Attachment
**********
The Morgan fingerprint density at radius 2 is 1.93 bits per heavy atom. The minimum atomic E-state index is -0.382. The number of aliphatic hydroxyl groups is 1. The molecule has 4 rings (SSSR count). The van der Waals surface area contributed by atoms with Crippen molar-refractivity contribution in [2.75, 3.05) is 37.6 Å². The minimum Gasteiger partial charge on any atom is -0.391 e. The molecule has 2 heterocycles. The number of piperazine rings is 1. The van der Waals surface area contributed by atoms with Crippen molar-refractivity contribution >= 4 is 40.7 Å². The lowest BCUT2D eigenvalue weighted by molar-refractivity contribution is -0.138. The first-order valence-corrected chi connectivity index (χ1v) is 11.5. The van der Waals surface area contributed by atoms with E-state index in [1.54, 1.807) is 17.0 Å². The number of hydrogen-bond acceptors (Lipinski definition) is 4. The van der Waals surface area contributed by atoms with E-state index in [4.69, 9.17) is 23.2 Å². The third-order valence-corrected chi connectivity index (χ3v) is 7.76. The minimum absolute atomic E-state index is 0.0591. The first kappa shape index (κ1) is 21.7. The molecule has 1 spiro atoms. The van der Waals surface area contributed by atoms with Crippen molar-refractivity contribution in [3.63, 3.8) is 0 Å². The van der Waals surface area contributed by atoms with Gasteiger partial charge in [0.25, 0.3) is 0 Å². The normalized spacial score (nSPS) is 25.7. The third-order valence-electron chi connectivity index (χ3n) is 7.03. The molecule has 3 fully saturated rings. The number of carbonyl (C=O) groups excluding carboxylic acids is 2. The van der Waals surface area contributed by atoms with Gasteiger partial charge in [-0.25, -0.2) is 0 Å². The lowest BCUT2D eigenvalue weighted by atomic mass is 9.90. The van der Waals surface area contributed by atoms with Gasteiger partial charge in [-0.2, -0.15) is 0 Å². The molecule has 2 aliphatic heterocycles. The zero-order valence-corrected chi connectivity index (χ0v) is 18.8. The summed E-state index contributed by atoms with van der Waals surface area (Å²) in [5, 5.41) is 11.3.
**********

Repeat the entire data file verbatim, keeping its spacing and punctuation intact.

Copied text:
The Morgan fingerprint density at radius 2 is 1.93 bits per heavy atom. The minimum atomic E-state index is -0.382. The number of aliphatic hydroxyl groups is 1. The molecule has 4 rings (SSSR count). The van der Waals surface area contributed by atoms with Crippen molar-refractivity contribution in [2.75, 3.05) is 37.6 Å². The minimum Gasteiger partial charge on any atom is -0.391 e. The molecule has 2 heterocycles. The number of piperazine rings is 1. The van der Waals surface area contributed by atoms with Crippen molar-refractivity contribution >= 4 is 40.7 Å². The lowest BCUT2D eigenvalue weighted by molar-refractivity contribution is -0.138. The first-order valence-corrected chi connectivity index (χ1v) is 11.5. The van der Waals surface area contributed by atoms with E-state index in [1.54, 1.807) is 17.0 Å². The number of hydrogen-bond acceptors (Lipinski definition) is 4. The van der Waals surface area contributed by atoms with E-state index in [4.69, 9.17) is 23.2 Å². The third-order valence-corrected chi connectivity index (χ3v) is 7.76. The minimum absolute atomic E-state index is 0.0591. The first kappa shape index (κ1) is 21.7. The molecule has 1 spiro atoms. The van der Waals surface area contributed by atoms with Crippen molar-refractivity contribution in [3.63, 3.8) is 0 Å². The van der Waals surface area contributed by atoms with Gasteiger partial charge in [0.25, 0.3) is 0 Å². The normalized spacial score (nSPS) is 25.7. The third-order valence-electron chi connectivity index (χ3n) is 7.03. The molecule has 3 fully saturated rings. The number of carbonyl (C=O) groups excluding carboxylic acids is 2. The van der Waals surface area contributed by atoms with Gasteiger partial charge in [-0.25, -0.2) is 0 Å². The lowest BCUT2D eigenvalue weighted by atomic mass is 9.90. The van der Waals surface area contributed by atoms with Gasteiger partial charge in [-0.2, -0.15) is 0 Å². The molecule has 2 aliphatic heterocycles. The zero-order valence-corrected chi connectivity index (χ0v) is 18.8. The summed E-state index contributed by atoms with van der Waals surface area (Å²) in [5, 5.41) is 11.3.